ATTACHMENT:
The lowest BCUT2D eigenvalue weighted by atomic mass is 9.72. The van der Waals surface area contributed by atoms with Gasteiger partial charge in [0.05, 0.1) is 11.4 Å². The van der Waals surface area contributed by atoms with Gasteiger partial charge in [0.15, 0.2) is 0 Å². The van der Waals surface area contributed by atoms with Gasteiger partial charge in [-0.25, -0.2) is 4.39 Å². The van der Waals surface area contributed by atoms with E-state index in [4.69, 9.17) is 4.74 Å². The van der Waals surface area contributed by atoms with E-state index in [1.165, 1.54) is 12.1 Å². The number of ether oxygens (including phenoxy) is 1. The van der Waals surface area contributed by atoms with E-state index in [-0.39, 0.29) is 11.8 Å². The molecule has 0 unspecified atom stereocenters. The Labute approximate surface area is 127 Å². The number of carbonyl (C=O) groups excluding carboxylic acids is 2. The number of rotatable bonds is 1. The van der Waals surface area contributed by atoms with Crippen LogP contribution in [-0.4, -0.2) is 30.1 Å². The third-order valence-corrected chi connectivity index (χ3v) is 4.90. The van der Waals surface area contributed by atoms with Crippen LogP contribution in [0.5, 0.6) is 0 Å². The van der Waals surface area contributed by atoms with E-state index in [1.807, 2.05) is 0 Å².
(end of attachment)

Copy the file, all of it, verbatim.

The lowest BCUT2D eigenvalue weighted by atomic mass is 9.72. The van der Waals surface area contributed by atoms with Gasteiger partial charge in [0.05, 0.1) is 11.4 Å². The van der Waals surface area contributed by atoms with Gasteiger partial charge in [0.15, 0.2) is 0 Å². The van der Waals surface area contributed by atoms with Gasteiger partial charge in [-0.25, -0.2) is 4.39 Å². The van der Waals surface area contributed by atoms with E-state index in [4.69, 9.17) is 4.74 Å². The van der Waals surface area contributed by atoms with E-state index in [1.165, 1.54) is 12.1 Å². The number of ether oxygens (including phenoxy) is 1. The van der Waals surface area contributed by atoms with E-state index in [-0.39, 0.29) is 11.8 Å². The molecule has 0 unspecified atom stereocenters. The Labute approximate surface area is 127 Å². The number of carbonyl (C=O) groups excluding carboxylic acids is 2. The number of rotatable bonds is 1. The van der Waals surface area contributed by atoms with Crippen LogP contribution in [-0.4, -0.2) is 30.1 Å². The third-order valence-corrected chi connectivity index (χ3v) is 4.90. The van der Waals surface area contributed by atoms with Crippen LogP contribution in [0.5, 0.6) is 0 Å². The van der Waals surface area contributed by atoms with E-state index in [1.807, 2.05) is 0 Å².